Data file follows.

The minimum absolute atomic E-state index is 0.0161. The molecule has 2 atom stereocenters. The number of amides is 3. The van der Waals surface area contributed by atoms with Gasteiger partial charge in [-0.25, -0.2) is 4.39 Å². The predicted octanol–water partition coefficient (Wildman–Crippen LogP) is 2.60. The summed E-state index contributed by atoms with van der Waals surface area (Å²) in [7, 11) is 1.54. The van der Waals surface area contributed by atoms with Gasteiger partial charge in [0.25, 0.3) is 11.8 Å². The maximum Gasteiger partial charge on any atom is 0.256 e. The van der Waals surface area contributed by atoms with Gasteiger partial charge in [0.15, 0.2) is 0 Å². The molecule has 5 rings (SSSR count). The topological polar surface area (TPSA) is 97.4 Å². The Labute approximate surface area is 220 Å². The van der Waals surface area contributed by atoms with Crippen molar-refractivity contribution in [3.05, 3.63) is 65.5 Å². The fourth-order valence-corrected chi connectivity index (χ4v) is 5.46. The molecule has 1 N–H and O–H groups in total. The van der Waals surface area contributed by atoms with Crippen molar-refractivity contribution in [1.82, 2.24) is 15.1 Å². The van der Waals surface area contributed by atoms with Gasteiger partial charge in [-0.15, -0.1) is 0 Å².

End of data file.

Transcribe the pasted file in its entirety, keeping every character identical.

The minimum absolute atomic E-state index is 0.0161. The molecule has 2 atom stereocenters. The number of amides is 3. The van der Waals surface area contributed by atoms with Gasteiger partial charge in [-0.25, -0.2) is 4.39 Å². The predicted octanol–water partition coefficient (Wildman–Crippen LogP) is 2.60. The summed E-state index contributed by atoms with van der Waals surface area (Å²) in [7, 11) is 1.54. The van der Waals surface area contributed by atoms with Gasteiger partial charge in [0.25, 0.3) is 11.8 Å². The maximum Gasteiger partial charge on any atom is 0.256 e. The van der Waals surface area contributed by atoms with Gasteiger partial charge in [0.15, 0.2) is 0 Å². The molecule has 5 rings (SSSR count). The topological polar surface area (TPSA) is 97.4 Å². The Labute approximate surface area is 220 Å². The van der Waals surface area contributed by atoms with Crippen molar-refractivity contribution in [3.05, 3.63) is 65.5 Å². The fourth-order valence-corrected chi connectivity index (χ4v) is 5.46. The molecule has 1 N–H and O–H groups in total. The van der Waals surface area contributed by atoms with Crippen molar-refractivity contribution in [1.82, 2.24) is 15.1 Å². The van der Waals surface area contributed by atoms with Gasteiger partial charge in [-0.15, -0.1) is 0 Å².